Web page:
Ireland's church offers beds for homeless after man's death at parliament's doorstep

DUBLIN (Reuters) - The Archbishop of Dublin offered on Tuesday to house some of the city's homeless people in church property, as government policy came under fire after a homeless man died just metres from parliament.

The man's body was found by a passer-by in a doorway on Monday and has highlighted growing homelessness in Irish capital. More than 160 people sleep rough in Dublin each night, according to official figures, almost three times more than when Ireland's financial crisis began five years ago.

Archbishop Diarmuid Martin, the head of the Catholic Church in Dublin, said one of his diocesan buildings could be made suitable before Christmas to provide shelter for between 30 and 40 homeless people in the inner city.

"Archbishop Martin said he is very deeply concerned about a deeply divided Dublin where on the one hand there is rejoicing at increased spending over the Christmas period and on the other hand where the number of those homeless and hungry is actually increasing," the Dublin diocese said in a statement.

While Ireland's economy is set to outpace the rest of Europe with growth of close to 5 percent this year, many complain about the unevenness of the recovery, particularly after years of relentless austerity that has cut services significantly.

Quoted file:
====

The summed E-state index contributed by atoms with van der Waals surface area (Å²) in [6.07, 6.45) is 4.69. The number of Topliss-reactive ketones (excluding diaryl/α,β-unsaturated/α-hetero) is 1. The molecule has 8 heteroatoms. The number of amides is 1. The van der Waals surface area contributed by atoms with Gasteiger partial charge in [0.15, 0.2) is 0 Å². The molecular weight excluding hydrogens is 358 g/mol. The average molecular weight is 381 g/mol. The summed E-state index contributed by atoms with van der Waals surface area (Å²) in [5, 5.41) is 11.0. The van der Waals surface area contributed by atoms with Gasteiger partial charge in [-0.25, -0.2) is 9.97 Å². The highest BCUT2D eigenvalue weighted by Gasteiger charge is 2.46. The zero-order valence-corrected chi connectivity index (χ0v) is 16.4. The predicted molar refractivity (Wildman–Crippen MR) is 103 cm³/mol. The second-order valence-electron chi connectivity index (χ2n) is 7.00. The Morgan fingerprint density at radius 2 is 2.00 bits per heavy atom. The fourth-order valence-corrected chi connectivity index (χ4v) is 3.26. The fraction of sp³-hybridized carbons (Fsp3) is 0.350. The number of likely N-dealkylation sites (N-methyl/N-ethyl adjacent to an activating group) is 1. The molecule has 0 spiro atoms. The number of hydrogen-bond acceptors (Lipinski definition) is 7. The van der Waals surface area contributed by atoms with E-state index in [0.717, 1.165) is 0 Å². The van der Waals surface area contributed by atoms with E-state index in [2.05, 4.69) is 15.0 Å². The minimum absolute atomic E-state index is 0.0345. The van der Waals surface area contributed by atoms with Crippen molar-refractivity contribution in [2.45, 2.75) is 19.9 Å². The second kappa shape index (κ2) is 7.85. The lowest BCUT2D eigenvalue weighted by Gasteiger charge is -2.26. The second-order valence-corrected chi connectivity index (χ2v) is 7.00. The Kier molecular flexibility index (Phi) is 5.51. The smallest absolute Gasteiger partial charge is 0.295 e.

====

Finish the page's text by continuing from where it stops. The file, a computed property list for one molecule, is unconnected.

Recent data showed more than 2,500 people, almost a third of them children, are in emergency accommodation in Ireland, a situation the Simon Community charity said made it increasingly difficult to find a bed for anyone living on the street.

With an acute shortage of housing supply in urban areas, the Irish government last week laid out plans to build and refurbish 35,000 social housing units over the next five years. Opposition parties criticised them for not reacting sooner.

Minister for the Environment Alan Kelly said on Tuesday that he would convene a special forum on homelessness this week, bringing together the heads of Dublin's local authorities and voluntary bodies to see what collective action can be taken.

"We are doing something about this and we need to continue to do an awful lot more, fellow minister Jan O'Sullivan told national broadcaster RTE.